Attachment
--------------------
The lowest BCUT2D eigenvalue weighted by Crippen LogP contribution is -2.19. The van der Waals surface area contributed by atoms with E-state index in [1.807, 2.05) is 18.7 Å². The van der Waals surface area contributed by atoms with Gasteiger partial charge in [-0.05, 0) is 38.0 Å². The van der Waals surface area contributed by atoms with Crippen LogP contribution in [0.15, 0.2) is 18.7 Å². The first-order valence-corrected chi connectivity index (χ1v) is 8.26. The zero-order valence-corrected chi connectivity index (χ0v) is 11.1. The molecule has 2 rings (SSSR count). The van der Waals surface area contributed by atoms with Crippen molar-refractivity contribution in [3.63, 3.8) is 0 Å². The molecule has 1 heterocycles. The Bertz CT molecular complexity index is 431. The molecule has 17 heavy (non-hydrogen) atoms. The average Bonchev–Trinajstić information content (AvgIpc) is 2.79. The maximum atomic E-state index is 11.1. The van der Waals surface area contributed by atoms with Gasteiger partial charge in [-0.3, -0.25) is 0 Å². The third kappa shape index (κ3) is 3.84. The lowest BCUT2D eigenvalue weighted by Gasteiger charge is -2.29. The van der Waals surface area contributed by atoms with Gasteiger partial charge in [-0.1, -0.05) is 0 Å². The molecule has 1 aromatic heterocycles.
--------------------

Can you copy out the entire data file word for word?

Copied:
The lowest BCUT2D eigenvalue weighted by Crippen LogP contribution is -2.19. The van der Waals surface area contributed by atoms with E-state index in [1.807, 2.05) is 18.7 Å². The van der Waals surface area contributed by atoms with Gasteiger partial charge in [-0.05, 0) is 38.0 Å². The van der Waals surface area contributed by atoms with Crippen LogP contribution in [0.15, 0.2) is 18.7 Å². The first-order valence-corrected chi connectivity index (χ1v) is 8.26. The zero-order valence-corrected chi connectivity index (χ0v) is 11.1. The molecule has 2 rings (SSSR count). The van der Waals surface area contributed by atoms with Crippen molar-refractivity contribution in [3.63, 3.8) is 0 Å². The molecule has 1 heterocycles. The Bertz CT molecular complexity index is 431. The molecule has 17 heavy (non-hydrogen) atoms. The average Bonchev–Trinajstić information content (AvgIpc) is 2.79. The maximum atomic E-state index is 11.1. The van der Waals surface area contributed by atoms with Gasteiger partial charge in [-0.3, -0.25) is 0 Å². The third kappa shape index (κ3) is 3.84. The lowest BCUT2D eigenvalue weighted by Gasteiger charge is -2.29. The van der Waals surface area contributed by atoms with Gasteiger partial charge in [-0.1, -0.05) is 0 Å². The molecule has 1 aromatic heterocycles.